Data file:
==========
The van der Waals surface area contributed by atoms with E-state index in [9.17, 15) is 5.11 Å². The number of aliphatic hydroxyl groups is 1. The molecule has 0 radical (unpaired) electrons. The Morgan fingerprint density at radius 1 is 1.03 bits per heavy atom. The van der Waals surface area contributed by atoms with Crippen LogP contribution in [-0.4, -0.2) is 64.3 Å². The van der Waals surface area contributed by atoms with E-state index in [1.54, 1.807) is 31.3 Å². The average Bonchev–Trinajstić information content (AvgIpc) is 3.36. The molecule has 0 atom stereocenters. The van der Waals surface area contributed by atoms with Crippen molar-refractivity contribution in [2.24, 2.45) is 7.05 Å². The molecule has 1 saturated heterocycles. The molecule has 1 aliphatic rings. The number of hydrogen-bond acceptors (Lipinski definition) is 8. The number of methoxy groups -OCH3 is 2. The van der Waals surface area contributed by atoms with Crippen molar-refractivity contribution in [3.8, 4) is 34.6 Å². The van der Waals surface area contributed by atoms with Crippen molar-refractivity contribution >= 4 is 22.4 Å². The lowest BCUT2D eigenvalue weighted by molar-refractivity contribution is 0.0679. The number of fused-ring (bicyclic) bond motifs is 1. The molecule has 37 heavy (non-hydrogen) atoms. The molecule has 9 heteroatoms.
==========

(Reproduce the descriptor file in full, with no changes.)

The van der Waals surface area contributed by atoms with E-state index in [9.17, 15) is 5.11 Å². The number of aliphatic hydroxyl groups is 1. The molecule has 0 radical (unpaired) electrons. The Morgan fingerprint density at radius 1 is 1.03 bits per heavy atom. The van der Waals surface area contributed by atoms with Crippen LogP contribution in [-0.4, -0.2) is 64.3 Å². The van der Waals surface area contributed by atoms with E-state index in [1.54, 1.807) is 31.3 Å². The average Bonchev–Trinajstić information content (AvgIpc) is 3.36. The molecule has 0 atom stereocenters. The van der Waals surface area contributed by atoms with Crippen molar-refractivity contribution in [2.24, 2.45) is 7.05 Å². The molecule has 1 saturated heterocycles. The molecule has 1 aliphatic rings. The number of hydrogen-bond acceptors (Lipinski definition) is 8. The number of methoxy groups -OCH3 is 2. The van der Waals surface area contributed by atoms with Crippen molar-refractivity contribution in [3.8, 4) is 34.6 Å². The van der Waals surface area contributed by atoms with Crippen molar-refractivity contribution >= 4 is 22.4 Å². The lowest BCUT2D eigenvalue weighted by molar-refractivity contribution is 0.0679. The number of fused-ring (bicyclic) bond motifs is 1. The molecule has 37 heavy (non-hydrogen) atoms. The molecule has 9 heteroatoms.